Skip to content

Living with the Royal Enfield Himalayan | Gassit Garage | Long Term

“It’s the same formula but they’re two totally different bikes, eh?” offered my riding mate Andy as we gulped down water after a particularly difficult section of cricket ball-sized rocks. He was on his kitted-out Suzuki DR-Z400 and I was on a Royal Enfield Himalayan. And while the Suzuki is a far more off-road oriented machine than the Enfield is, they’re both their respective marque’s 400cc single-cylinder dual-sport offerings and both enormously capable in their own right.

After our many and varied escapades last year on Benelli’s TRK502 and the Suzuki V-Strom 650, we decided it was time for some more, well, adventurous adventures; less time on the black top and more time delving deeper into the bush.

As many of you know, adventure is Andy Strapz’ middle name, so despite my lack of confidence on anything less than a well-maintained gravel road, I followed the DRZ’s tailight as it dropped off the verge of the road and disappeared into the scrub.

Strapped to the pillion seat and small rear rack behind me was a tent, an inflatable mattress and a small bag packed full of the bare essentials for a night in the bush and that meant we could follow our noses and not be dictated by townships and no-vacancy signs. And between the tubular-steel pillion grab handles and small but practical rear rack, I was locked and loaded with just two small straps.

There are plenty off reasons why the Himalayan probably wasn’t the best choice for following a bloke like Andy through the challenging country we traversed those couple of days – and many people were quick to regale me with reasons why – but there were also plenty of reasons why it was an excellent choice.

For me and that confidence thing, seat height was important to me. It’s not very often you’ll hear me say that – I’ve always told anyone who listens you should never buy a motorcycle based on how you feel when you’re stopped, because that’s not what motorcycles are for. But in this case, if I found myself straddling the side of snotty hill I wanted to know that if I put my foot down, I’d be able to touch the ground and the Himalayan’s 800mm perch ticked this box.

While I agree there may be more suitable machines, the Himalayan still possesses more than its fair share of attributes well suited to the Aussie bush. Its skinny 21-inch wire-spoked front wheel is way more at home on the gravelly stuff than the black stuff and while the non-adjustable suspension in basic on paper, its performance was surprisingly capable considering some of the places we pointed it, and has a decent amount of travel at each end with 200mm (front) and 180mm (rear).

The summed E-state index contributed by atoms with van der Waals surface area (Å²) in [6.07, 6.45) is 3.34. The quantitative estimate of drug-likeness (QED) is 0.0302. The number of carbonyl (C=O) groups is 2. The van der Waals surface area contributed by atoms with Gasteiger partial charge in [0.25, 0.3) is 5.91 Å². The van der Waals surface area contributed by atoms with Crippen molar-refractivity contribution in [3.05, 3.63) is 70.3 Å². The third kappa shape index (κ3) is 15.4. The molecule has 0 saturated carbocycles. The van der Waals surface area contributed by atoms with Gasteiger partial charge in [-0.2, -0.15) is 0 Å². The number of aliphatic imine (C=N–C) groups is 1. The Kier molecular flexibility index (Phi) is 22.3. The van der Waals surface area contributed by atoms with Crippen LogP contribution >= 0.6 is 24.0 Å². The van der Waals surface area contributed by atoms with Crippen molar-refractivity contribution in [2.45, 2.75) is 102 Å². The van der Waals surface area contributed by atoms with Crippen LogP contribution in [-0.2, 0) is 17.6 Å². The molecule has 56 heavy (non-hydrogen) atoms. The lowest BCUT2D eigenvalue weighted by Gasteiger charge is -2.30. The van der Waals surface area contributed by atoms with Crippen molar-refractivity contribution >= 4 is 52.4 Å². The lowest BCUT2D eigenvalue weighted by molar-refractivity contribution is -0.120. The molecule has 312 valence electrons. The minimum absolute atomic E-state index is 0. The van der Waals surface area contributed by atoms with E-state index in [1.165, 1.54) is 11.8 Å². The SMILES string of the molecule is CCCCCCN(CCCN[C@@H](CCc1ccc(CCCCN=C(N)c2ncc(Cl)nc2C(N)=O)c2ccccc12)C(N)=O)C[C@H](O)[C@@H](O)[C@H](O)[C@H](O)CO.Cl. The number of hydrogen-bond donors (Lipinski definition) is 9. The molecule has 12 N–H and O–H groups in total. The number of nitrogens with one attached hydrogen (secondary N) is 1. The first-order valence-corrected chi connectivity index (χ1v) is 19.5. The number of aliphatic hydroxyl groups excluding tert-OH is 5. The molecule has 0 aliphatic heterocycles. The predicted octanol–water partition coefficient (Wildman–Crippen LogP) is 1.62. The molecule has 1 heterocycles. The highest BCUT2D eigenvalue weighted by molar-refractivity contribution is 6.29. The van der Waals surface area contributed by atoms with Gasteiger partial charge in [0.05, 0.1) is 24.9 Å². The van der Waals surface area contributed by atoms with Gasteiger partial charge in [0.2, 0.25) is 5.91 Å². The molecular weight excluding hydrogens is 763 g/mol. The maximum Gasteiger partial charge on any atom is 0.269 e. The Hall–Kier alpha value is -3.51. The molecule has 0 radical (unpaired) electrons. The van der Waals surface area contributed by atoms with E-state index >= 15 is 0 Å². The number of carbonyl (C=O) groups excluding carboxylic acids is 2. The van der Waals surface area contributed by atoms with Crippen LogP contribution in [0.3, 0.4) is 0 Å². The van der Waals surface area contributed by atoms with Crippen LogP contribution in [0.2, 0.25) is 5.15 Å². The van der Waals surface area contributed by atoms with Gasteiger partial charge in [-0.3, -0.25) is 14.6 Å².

Its excellent fuel consumption matched to a 15-litre tank means we were never concerned about running out of juice, the aluminium bash plate fitted as standard means I didn’t need to overthink obstacles, its removable rubber footpeg inserts made life easier with my off-road boots and the side-mounted water racks either side of the tank double as crash protection for some peace of mind – thankfully I didn’t test its suitability.

Lastly, the Himalayan’s tractability is such a boon out there in the boondocks – it puts the tractor in tractability – and that’s not an insult. The sections I would have rather turned back and not tackled, I just stood up over, held a constant throttle and Himalayan just trudged on through it. It may not have been graceful or sporty, but it was successful. And Royal Enfield wouldn’t have it any other way.

The tortoise and the hare

So close, yet so far

In theory, the DR-Z400 and the Himalayan are two different takes on the same formula. But in practice, they’re very, very different. Admittedly, Suzuki has had decades of experience building off-road machinery compared to RE’s not-quite two years, but they’re also two machines aimed at very, very different riders.

In terms of straight-out spec comparison, it’s a 411cc single-cylinder donk good for 32Nm of torque in the Himalayan versus a 398cc single cable of 34Nm of the Suzuki. The lots-of-aluminium Suzuki’s wet weight of 138kg well and truly trumps the lots-of-steel Himalayan’s 185kg, but the Himalayan’s 800mm seat height dictates it’s carried a lot lower than the in the 935mm-high seated Suzuki. There’s only 10mm difference in the wheelbase, fully adjustable suspension on the Suzuki versus no adjustability on Himalayan. When it comes to dollars and cents, it’s advantage Himalayan with $6990 (ride away) and a two-year warranty period, versus $7990 (plus on-road costs) and a one-year warranty period.

3 reasons why you should head bush

1 Consumption

For the same time spent on the tar, you’d travel three or four times as far and when it comes to consumables such as fuel and tyres, you’re getting way more bang for your buck

2. Others

A fair percentage of my road riding is spent worrying about whether the driver in vehicle coming the other way may or may not be updating his or facebook status. We didn’t see anyone out there

3. Pleece

To use a term penned by the late, great Pete Smith, you don’t have to be concerned about those pesky ‘pleece’ hiding in the bushes poised to fleece you of points and cash

By Kel Buckley